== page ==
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Old 12-14-2003, 11:18 AM
stephenson stephenson is offline
Registered User
Join Date: Dec 2000
Location: Fairfax County, Virginia
Posts: 856
Finally had time to do the replacement.

Getting at the compressor/clutch assemble was easy requiring both below and above activity ... almost a relief to be able to replace on that is simply bolted on with four long bolts firmly connecting the compressor to the block, instead of the previous styles requiring rotation for tensioning the compressor.

Most exasperating was the lack clearance for getting a couple of the bolts out ... finally managed to move other hoses and lines out the way enough to do so.

Took about 2 hours (could shorten to about 30 minutes if I had to do it again).

The new compressor came with a plate covering the inlet and outlet hose connectors to keep the compressor sealed during shipping. The o-rings that sealed the plate looked to be new, so I Nylog'd well and used them. Nice method for connecting the lines to the compressor ... reference older GM systems and god-forbid, Yorks.

I added about 4-5 ounces of synthetic compressor oil. This was a bit more than recommended by some and less than recommended by some. The old compressor had almost no oil in it ... likely in the lines, I assumed, so reasoned I would use a bit less ... would love to hear more on this topic as there appears to be quite a bit of latitude in the quantity of the oil.

Replaced the receiver-dryer and Nylog'd threads and o-rings ... seemed to go together quite easily, including R&R of the switches.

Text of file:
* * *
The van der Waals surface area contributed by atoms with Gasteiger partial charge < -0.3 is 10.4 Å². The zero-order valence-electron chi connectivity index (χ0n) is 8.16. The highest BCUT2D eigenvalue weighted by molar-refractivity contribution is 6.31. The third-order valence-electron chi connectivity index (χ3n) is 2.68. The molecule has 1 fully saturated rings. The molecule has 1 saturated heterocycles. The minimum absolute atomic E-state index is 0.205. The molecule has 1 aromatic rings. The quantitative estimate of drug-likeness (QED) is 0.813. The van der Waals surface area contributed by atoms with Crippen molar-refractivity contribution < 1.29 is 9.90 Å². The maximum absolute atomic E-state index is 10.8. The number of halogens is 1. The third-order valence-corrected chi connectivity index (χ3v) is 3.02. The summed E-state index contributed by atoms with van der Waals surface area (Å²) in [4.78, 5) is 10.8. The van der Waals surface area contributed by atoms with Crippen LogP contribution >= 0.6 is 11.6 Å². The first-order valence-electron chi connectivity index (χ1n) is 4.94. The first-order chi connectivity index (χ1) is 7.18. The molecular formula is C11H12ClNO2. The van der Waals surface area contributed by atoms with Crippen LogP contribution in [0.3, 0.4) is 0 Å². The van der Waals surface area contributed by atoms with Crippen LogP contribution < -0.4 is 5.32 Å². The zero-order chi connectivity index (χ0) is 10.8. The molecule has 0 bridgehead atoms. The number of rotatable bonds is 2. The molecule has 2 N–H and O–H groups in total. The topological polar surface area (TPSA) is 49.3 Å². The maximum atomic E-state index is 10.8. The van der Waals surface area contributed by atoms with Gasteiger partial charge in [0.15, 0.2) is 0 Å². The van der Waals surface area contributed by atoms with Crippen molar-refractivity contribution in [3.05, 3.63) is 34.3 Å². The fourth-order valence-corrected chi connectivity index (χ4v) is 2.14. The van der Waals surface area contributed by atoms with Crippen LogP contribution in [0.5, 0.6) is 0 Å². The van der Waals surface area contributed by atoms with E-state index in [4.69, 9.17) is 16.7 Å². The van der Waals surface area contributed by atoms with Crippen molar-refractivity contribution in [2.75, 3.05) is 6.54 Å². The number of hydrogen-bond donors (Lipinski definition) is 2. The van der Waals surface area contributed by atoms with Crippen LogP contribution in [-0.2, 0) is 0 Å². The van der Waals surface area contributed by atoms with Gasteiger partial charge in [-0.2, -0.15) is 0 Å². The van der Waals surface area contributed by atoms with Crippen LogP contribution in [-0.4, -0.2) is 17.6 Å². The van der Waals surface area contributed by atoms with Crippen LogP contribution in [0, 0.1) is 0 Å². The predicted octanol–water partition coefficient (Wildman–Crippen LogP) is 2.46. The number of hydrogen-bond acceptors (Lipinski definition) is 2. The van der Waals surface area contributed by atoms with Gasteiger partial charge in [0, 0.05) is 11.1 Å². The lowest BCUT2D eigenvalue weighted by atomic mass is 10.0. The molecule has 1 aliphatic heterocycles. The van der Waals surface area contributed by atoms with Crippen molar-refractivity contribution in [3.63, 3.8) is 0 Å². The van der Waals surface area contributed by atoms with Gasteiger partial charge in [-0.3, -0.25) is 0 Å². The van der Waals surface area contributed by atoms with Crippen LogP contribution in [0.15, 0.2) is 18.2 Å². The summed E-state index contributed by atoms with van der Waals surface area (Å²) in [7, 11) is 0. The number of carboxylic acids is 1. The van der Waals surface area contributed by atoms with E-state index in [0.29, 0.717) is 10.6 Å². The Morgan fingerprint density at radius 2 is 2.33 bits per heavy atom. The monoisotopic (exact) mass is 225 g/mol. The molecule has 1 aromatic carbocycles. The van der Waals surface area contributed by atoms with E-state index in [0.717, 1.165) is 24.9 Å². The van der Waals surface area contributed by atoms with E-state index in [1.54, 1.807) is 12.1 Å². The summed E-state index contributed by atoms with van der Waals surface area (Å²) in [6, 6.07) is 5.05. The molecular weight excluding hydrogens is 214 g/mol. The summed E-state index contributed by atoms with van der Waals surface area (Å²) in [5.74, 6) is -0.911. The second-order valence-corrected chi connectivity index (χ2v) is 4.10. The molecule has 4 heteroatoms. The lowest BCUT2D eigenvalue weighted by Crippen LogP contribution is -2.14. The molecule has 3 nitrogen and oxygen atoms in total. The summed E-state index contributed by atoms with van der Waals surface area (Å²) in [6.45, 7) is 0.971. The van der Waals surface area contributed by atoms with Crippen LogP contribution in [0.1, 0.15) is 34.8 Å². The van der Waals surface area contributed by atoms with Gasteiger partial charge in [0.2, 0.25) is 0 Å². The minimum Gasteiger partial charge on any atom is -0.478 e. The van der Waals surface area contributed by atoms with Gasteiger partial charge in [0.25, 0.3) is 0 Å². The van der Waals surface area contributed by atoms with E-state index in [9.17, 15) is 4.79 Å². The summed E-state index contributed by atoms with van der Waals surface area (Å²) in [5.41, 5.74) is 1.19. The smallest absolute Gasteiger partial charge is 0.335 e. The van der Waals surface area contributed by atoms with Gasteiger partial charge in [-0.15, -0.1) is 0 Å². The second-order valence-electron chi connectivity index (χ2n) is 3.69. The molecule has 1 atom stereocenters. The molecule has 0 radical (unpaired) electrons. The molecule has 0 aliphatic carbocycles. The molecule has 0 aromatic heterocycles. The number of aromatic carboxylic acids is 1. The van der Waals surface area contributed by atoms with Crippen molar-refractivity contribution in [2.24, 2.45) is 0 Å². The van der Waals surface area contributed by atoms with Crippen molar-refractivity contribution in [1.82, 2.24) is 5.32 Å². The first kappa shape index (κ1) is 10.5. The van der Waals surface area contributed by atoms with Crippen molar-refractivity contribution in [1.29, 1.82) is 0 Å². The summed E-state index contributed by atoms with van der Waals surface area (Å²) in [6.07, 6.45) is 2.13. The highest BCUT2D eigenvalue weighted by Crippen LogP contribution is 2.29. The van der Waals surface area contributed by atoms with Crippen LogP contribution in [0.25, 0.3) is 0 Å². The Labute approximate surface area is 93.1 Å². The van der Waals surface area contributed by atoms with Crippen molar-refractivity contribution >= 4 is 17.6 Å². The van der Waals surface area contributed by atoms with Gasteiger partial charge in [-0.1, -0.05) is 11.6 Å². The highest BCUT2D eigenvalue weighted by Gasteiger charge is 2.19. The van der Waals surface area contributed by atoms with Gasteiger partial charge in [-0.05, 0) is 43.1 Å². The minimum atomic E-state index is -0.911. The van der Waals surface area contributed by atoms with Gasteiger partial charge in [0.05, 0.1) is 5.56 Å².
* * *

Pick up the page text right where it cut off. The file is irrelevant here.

This part took another hour or so ... could shorten to about 15 minutes if had to do it again.

Pulled vacuum on the system with a new MasterCool pump (I had always wanted one, but lacked "rationalization"). I recall replacing a compressor 20 years ago and using an old converted vacuum pump at a military hobby shop that took 45 minutes to pull a poor vacuum ... even though this was the smallest model available, it took about 3 minutes ...let it run for 20 minutes and pulled 31.5" (gauge error?) on the low side ... connected up high side and pulled it to what could be estimated to be about 30" below zero (no negative shown on the high side gauge).

I do need some help with technical questions:
1. How long should the pump run once the vacuum stabilizes?
2. How much vacuum loss should there be over what period of time? (looks like a I lost about 1 inch over 18 hours)
3. Should both high and low side be evacuated or just low side?
4. Can I leave system evacuated, but without R-12 until Spring?
5. When I charge the system, I was going to hook up low and high with gauge set and slowly add two pounds ... what should pressures be for this system as I add further?

Hope this helps anyone else considering doing this - not a hard job ... it is small compensation for the wonderful technical assistance I have received on this site.
George Stephenson
1991 350 SDL (200K and she ain't bent, yet)
former 2002 E320 4Matic Wagon - good car
former 1985 300 CD - great car
former 1981 300 TD - good car
former 1972 280 SEL - not so good car
a couple of those diesel Rabbits ...40-45 mpg
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